Definition of collateral in English:


Line breaks: col|lat¦eral
Pronunciation: /kəˈlat(ə)r(ə)l


  • 1 [mass noun] Something pledged as security for repayment of a loan, to be forfeited in the event of a default: she put her house up as collateral for the bank loan
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    • Because most of its hard assets, such as airplanes, already are pledged as loan collateral, the company has said that it will not seek additional investors at this time.
    • CMAs are also required to maintain inventories of each class and grade of grain at least equal to the quantity pledged as loan collateral.
    • By the stroke of a government pen and without having invested one single cent, the Larrakia now have a major asset to use as collateral for a bank loan.
    security, surety, guarantee, guaranty, pledge, bond, assurance, insurance, indemnity, indemnification, pawn, backing; bail, hostage
    archaic gage, earnest
  • 2A person having the same ancestor as another but through a different line.
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    • A few days later, two powerful Sandhanvalia Sardars, Atar Singh and Ajit Singh, collaterals of the royal contenders for the throne, arrived in Lahore and took over control.
    • That left the old lady as the sole survivor of the family, the collaterals being very distant.


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  • 1Additional but subordinate; secondary: the collateral meanings of a word
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    • Why do you distinguish between what I might call questions going to the primary purpose of the Commission and these ones that go to what you would regard as a sort of collateral or secondary purpose?
    • Then comes an assessment of collateral effects and unintended consequences.
    • To ensure the proper result with little or no unintended collateral effects, we need greater precision with speed.
  • 1.1 euphemistic Denoting inadvertent casualties and destruction in civilian areas in the course of military operations: munitions must be able to destroy the target without causing collateral damage collateral casualties
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    • The quick responsive action of MSgt Henley prevented what could have easily been a major fire with possible significant collateral damage.
    • In such circumstances, the attacking elements will be required to expose themselves to enemy direct fire to engage them without undue collateral damage.
    • There are, however, limits on such incidental or collateral damage.
  • 2Descended from the same stock but by a different line: a collateral descendant of Robert Burns
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    • Support is legally prescribed and required along descent, ascent, and collateral lines.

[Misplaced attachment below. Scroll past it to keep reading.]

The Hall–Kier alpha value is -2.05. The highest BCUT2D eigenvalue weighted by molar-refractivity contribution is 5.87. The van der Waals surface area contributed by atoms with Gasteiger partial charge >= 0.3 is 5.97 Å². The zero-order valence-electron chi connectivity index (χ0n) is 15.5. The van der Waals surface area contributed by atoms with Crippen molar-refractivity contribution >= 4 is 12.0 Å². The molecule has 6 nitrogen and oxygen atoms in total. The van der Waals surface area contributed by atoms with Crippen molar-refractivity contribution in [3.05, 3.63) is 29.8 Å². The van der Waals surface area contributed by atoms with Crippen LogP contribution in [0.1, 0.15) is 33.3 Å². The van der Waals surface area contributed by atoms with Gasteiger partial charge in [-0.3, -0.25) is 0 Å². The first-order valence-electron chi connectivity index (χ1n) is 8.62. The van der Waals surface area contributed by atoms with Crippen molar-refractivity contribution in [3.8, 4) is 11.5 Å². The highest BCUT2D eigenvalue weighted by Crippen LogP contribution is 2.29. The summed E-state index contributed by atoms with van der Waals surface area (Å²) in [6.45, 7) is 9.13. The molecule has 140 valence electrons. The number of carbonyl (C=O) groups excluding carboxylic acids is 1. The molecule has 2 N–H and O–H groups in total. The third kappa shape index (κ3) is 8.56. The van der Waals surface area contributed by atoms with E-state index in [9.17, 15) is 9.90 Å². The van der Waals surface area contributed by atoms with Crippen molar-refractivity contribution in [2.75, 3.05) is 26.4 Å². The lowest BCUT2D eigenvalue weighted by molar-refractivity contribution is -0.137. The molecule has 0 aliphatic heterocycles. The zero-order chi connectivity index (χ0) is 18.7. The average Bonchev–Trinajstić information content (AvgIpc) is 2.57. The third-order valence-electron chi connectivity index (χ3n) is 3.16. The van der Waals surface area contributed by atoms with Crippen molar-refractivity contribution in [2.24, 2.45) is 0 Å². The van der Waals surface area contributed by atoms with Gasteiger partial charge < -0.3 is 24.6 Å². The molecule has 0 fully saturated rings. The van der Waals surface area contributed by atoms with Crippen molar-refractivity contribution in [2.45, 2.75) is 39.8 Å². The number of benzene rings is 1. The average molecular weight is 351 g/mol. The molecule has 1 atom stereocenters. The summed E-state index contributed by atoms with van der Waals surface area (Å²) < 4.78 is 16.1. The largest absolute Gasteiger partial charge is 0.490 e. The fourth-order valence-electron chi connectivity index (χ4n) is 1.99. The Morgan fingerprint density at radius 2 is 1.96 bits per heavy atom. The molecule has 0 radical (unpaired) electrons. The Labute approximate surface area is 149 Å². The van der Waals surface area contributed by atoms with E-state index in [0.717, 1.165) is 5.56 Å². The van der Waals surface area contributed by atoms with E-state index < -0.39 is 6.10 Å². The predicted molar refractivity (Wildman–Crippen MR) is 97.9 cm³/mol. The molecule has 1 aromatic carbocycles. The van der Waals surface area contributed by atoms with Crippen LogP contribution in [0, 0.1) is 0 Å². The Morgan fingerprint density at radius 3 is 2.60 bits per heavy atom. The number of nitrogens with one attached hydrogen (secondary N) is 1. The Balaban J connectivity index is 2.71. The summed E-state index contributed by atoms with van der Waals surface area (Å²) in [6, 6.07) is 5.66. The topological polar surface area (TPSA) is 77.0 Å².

• As for that of Herve de Lanrivain, I had only to apply to his collateral descendant for its subsequent details.
    • A major consequence of this was the drastic reduction of the casato's collateral lines (and, in the long run, the demographic decline of the aristocracy).
  • 3Situated side by side; parallel: collateral veins
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    • The use of contrast enhanced CT is much more specific and can demonstrate collateral veins.
    • The dorsal artery of the index finger may similarly, though more rarely, supply one or both of the collateral arteries of the adjacent sides of the thumb and index finger.
    • The MCL (medial collateral ligament) controls the knee's movement from side to side.



Pronunciation: /-ˈralɪti/
More example sentences
  • If the radial artery is to be used, the collaterality of blood flow to the hand must be checked by the Allen's test.
  • These criteria include generation, sex, affinity, collaterality, bifurcation, relative age, and sex of linking relative.
  • One should not marry bilateral kin up to the second degree of collaterality; spouses beyond the fourth degree of collaterality are preferred.


More example sentences
  • Setting aside the procedural question whether the court's order could be challenged collaterally in a contempt hearing - as opposed to on appeal - it seems to me that the order is unconstitutionally broad and viewpoint-based.
  • It is hard to be more European than the Dutch: a small country, collaterally invaded in 1940 during the German attack on France, with a location that makes them a great transport hub.
  • In other words, Herbert holds that relativism-and hence, collaterally, relativity-is the best and perhaps the only check against intolerance and violence toward those whose beliefs differ from one's own.


late Middle English (as an adjective): from medieval Latin collateralis, from col- 'together with' + lateralis (from latus, later- 'side'). sense 1 of the noun (originally US) is from the phrase collateral security, denoting something pledged in addition to the main obligation of a contract.

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